It is important to note that in our national scan for successful models, we found very few One-Stop systems that had been operating for a period of time in large urban areas. Most of those that we did find were either overshadowed in their purported success by other sites within the same state, were simply too new to be usefully assessed, or did not sufficiently focus their services on welfare recipients.(11) Our sample of One-Stop models thus contains only one system in a major metropolitan area, Tarrant County (Fort Worth).
We infer from this experience that the One-Stop concept may be easier to implement, and in some cases, more appropriate to smaller metropolitan areas and rural business centers. In many of these areas, One-Stop models may have emerged in part because it is easier to identify the appropriate institutions and resources for inclusion and exercise local leadership, without the complex systems and often overlapping constituencies and politics associated with human services in larger urban areas. However, the difficulty in establishing a One-Stop system may not reflect on the system's success, once established. As a result, it simply may be necessary to wait longer to evaluate the success of the One-Stop model in major urban labor markets.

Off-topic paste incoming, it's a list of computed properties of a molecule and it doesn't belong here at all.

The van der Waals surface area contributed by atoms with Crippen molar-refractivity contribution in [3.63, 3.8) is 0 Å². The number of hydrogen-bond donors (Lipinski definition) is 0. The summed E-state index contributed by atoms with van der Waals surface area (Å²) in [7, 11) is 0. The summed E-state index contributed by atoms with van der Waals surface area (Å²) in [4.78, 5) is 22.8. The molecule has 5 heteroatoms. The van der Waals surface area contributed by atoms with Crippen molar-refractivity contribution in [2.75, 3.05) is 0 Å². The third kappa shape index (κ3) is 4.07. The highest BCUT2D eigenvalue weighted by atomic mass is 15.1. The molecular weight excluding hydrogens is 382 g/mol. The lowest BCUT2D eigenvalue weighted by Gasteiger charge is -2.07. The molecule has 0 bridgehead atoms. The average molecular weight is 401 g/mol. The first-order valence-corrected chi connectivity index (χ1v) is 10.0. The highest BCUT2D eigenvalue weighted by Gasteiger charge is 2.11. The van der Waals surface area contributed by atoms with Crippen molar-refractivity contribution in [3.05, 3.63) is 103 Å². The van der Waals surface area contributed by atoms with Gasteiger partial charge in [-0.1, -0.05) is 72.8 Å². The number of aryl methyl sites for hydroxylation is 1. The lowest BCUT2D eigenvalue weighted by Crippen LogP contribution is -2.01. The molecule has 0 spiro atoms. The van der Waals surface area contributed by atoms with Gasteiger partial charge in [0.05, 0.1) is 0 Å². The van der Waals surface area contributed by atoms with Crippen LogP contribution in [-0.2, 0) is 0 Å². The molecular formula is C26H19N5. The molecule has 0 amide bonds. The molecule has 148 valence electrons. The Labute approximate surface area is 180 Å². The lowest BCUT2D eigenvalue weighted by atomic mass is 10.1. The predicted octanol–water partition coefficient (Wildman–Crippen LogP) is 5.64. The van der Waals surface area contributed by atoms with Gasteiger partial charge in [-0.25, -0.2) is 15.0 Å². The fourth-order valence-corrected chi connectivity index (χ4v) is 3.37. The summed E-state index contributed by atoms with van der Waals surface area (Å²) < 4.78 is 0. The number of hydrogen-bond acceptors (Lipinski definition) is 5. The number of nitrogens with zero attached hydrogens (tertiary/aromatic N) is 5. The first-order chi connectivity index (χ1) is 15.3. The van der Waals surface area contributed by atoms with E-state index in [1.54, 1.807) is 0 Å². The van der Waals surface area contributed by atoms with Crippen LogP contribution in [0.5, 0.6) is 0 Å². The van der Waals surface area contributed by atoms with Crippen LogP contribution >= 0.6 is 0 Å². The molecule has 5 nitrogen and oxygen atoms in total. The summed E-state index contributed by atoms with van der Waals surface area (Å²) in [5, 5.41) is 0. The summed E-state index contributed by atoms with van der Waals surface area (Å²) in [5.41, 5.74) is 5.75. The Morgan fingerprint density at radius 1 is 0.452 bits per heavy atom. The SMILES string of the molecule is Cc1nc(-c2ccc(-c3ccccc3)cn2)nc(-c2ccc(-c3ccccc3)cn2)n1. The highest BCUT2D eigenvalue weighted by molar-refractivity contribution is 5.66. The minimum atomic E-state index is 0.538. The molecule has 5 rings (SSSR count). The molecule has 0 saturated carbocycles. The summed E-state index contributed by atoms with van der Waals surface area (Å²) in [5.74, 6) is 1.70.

In all of the sites visited, it was clear that established One-Stop systems have all had to address a similar set of challenges. Inclusion of partners, co-location or coordinated system approach, technology and data systems, facility management, contracting out -- all of these issues must be addressed and agreed to by multiple agencies for the One-Stop to be successful. To some degree, the "success" of a local One-Stop may depend on how long it has been working at resolving these issues, allowing the system to evolve as institutions and partners learn from their interaction and adapt to changes in federal and state policies and programs.
- Service Integration and the Retention of Clients: Generally, it appeared that the greater the level of service integration, the better the One-Stop was able to retain clients after orientation. Of the five One-Stop models examined, the Kenosha County Job Center has been in operation the longest and has achieved the greatest service integration. With on-site registration for TANF and combined orientation to TANF and JOBS, the Job Center has minimized the potential for clients to slip through the cracks and fail to receive the service they need. Of course, some families are served via one-time diversion assistance, while others are able to secure other economic support services such as Food Stamps, health care, and/or child care assistance at the same facility. Still, nearly half of potential clients choose not to show up for the orientation, although the fall-off rate drops considerably after the orientation.